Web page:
Warm welcome for tall ship Sagres’
A small piece of Portuguese naval history cruised majestically into Hamilton Harbour yesterday as part of a four-month Atlantic training expedition.
The tall ship Sagres and her immaculately turned out crew came gently alongside just after 10am, after a smooth 20-day crossing from Lisbon.
For Commander Paulo Alcobia Portugal, the arrival brought back memories from 1992 when he was on board the same vessel as she sailed to Bermuda for the Tall Ships.
“I was a young officer back then on board Sagres and we stayed in Hamilton,” he said.
“I have very happy memories of Bermuda and it is very nice to be back here again.
“Our first goal on board this ship is instruction and the training of our cadets, but we must always remember this is a emblematic ship of Portugal, so we take a little bit of Portugal around the world whenever we travel.
“Sagres is a hard ship to work on — she requires a great deal of manual work because there is not a lot of mechanical systems.”
Sagres used to be called Albert Leo Schlageter and was built for the German Navy in 1937.
The vessel served in the Second World War until the ship and crew were captured by the American forces.
She was handed over to Brazil in 1948 before being incorporated into the Portuguese Navy in 1962, and named Sagres.
Since then the ship has called at 113 foreign ports in 45 countries and has carried out three world circumnavigations in 1978-79, 1983-84 and 2010.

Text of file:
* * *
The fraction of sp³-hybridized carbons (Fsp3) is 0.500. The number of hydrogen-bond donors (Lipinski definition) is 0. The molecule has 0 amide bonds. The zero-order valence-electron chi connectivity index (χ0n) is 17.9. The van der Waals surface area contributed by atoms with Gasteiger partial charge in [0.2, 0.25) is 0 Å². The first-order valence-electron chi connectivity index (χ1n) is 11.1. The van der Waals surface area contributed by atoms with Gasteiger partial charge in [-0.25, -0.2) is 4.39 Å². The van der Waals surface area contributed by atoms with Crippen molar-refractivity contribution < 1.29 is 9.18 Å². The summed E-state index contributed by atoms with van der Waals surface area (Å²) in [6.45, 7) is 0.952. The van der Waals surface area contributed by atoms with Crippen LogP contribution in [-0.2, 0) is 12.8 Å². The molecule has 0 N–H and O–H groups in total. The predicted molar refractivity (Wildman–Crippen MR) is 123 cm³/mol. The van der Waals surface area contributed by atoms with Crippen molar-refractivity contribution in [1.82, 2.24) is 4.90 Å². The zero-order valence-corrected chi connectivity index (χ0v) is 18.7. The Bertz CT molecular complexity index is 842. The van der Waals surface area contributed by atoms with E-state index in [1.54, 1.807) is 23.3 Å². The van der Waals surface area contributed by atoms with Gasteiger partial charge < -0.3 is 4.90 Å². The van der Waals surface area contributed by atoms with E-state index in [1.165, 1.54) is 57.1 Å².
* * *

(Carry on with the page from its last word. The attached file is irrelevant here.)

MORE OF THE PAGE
Sagres has also completed training cruises with the cadets of the Portuguese Naval Academy every year.
Yesterday, a crew of 132 military personnel and 42 Portuguese Naval Academy cadets arrived in Bermuda for a three-day stopover on her way to Philadelphia.
Commander Portugal, who has more than 30 years experience in the navy, added: “After Bermuda we will be visiting a number of cities on the east coast of America that have strong Portuguese communities.
“Everyone knows Bermuda has a strong Portuguese community so it makes sense for us to come here.
“We hope that many people take advantage of the opportunity to come aboard the ship and meet the crew.”
Cadet Ana Peixoto, 19, added: “We had a very calm and quiet crossing from Lisbon.
“It was good to be able to put into practice all the things that we had learnt at college during the year.
“Bermuda looked very beautiful as we arrived and I am looking forward to seeing some of the Island’s beaches.”
Sagres, which is due to arrive back in Portugal in September, will be open to visitors between 10am and 9.30pm today and tomorrow, and from 10am to 3pm on Friday.
MPs’ Blu party under investigation
Third US arrival tests positive for virus
Starwood rejects Caroline Bay funding claim
Covid-19: cases are pandemic “wake-up call”
More flights on the way from British Airways
Mother’s appeal over missing son
Take Our Poll